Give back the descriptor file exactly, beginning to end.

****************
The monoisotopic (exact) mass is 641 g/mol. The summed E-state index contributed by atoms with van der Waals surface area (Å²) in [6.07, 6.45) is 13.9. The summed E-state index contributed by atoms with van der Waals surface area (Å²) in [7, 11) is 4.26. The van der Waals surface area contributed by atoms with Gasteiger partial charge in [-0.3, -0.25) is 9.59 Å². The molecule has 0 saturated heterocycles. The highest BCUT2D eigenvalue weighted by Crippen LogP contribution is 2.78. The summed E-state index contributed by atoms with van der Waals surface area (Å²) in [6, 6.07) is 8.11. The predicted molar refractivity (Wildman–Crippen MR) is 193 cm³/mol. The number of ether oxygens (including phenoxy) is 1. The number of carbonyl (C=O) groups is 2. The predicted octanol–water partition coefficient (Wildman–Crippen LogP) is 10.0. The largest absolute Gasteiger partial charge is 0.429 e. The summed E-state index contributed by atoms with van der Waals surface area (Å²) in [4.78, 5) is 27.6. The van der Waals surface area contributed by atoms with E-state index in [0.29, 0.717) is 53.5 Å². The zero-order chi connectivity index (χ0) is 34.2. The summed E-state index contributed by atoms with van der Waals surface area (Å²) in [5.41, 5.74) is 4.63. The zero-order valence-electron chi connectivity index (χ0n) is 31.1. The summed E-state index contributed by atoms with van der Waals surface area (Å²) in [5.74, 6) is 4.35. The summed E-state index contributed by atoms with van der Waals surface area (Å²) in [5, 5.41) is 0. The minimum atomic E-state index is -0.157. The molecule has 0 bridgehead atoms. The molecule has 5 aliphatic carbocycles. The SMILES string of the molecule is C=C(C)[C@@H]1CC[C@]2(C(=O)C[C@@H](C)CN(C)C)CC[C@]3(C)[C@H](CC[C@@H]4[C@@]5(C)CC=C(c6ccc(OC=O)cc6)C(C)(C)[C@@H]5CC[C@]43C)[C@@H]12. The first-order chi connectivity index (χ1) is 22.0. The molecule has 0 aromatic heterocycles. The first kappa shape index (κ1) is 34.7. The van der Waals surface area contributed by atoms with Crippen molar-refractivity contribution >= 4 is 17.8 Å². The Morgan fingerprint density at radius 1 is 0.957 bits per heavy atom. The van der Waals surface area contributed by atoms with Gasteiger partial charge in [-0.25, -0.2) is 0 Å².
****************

The monoisotopic (exact) mass is 641 g/mol. The summed E-state index contributed by atoms with van der Waals surface area (Å²) in [6.07, 6.45) is 13.9. The summed E-state index contributed by atoms with van der Waals surface area (Å²) in [7, 11) is 4.26. The van der Waals surface area contributed by atoms with Gasteiger partial charge in [-0.3, -0.25) is 9.59 Å². The molecule has 0 saturated heterocycles. The highest BCUT2D eigenvalue weighted by Crippen LogP contribution is 2.78. The summed E-state index contributed by atoms with van der Waals surface area (Å²) in [6, 6.07) is 8.11. The predicted molar refractivity (Wildman–Crippen MR) is 193 cm³/mol. The number of ether oxygens (including phenoxy) is 1. The number of carbonyl (C=O) groups is 2. The predicted octanol–water partition coefficient (Wildman–Crippen LogP) is 10.0. The largest absolute Gasteiger partial charge is 0.429 e. The summed E-state index contributed by atoms with van der Waals surface area (Å²) in [4.78, 5) is 27.6. The van der Waals surface area contributed by atoms with E-state index in [0.29, 0.717) is 53.5 Å². The zero-order chi connectivity index (χ0) is 34.2. The summed E-state index contributed by atoms with van der Waals surface area (Å²) in [5.41, 5.74) is 4.63. The zero-order valence-electron chi connectivity index (χ0n) is 31.1. The summed E-state index contributed by atoms with van der Waals surface area (Å²) in [5.74, 6) is 4.35. The summed E-state index contributed by atoms with van der Waals surface area (Å²) in [5, 5.41) is 0. The minimum atomic E-state index is -0.157. The molecule has 0 bridgehead atoms. The molecule has 5 aliphatic carbocycles. The SMILES string of the molecule is C=C(C)[C@@H]1CC[C@]2(C(=O)C[C@@H](C)CN(C)C)CC[C@]3(C)[C@H](CC[C@@H]4[C@@]5(C)CC=C(c6ccc(OC=O)cc6)C(C)(C)[C@@H]5CC[C@]43C)[C@@H]12. The first-order chi connectivity index (χ1) is 22.0. The molecule has 0 aromatic heterocycles. The first kappa shape index (κ1) is 34.7. The van der Waals surface area contributed by atoms with Crippen molar-refractivity contribution >= 4 is 17.8 Å². The Morgan fingerprint density at radius 1 is 0.957 bits per heavy atom. The van der Waals surface area contributed by atoms with Gasteiger partial charge in [-0.25, -0.2) is 0 Å².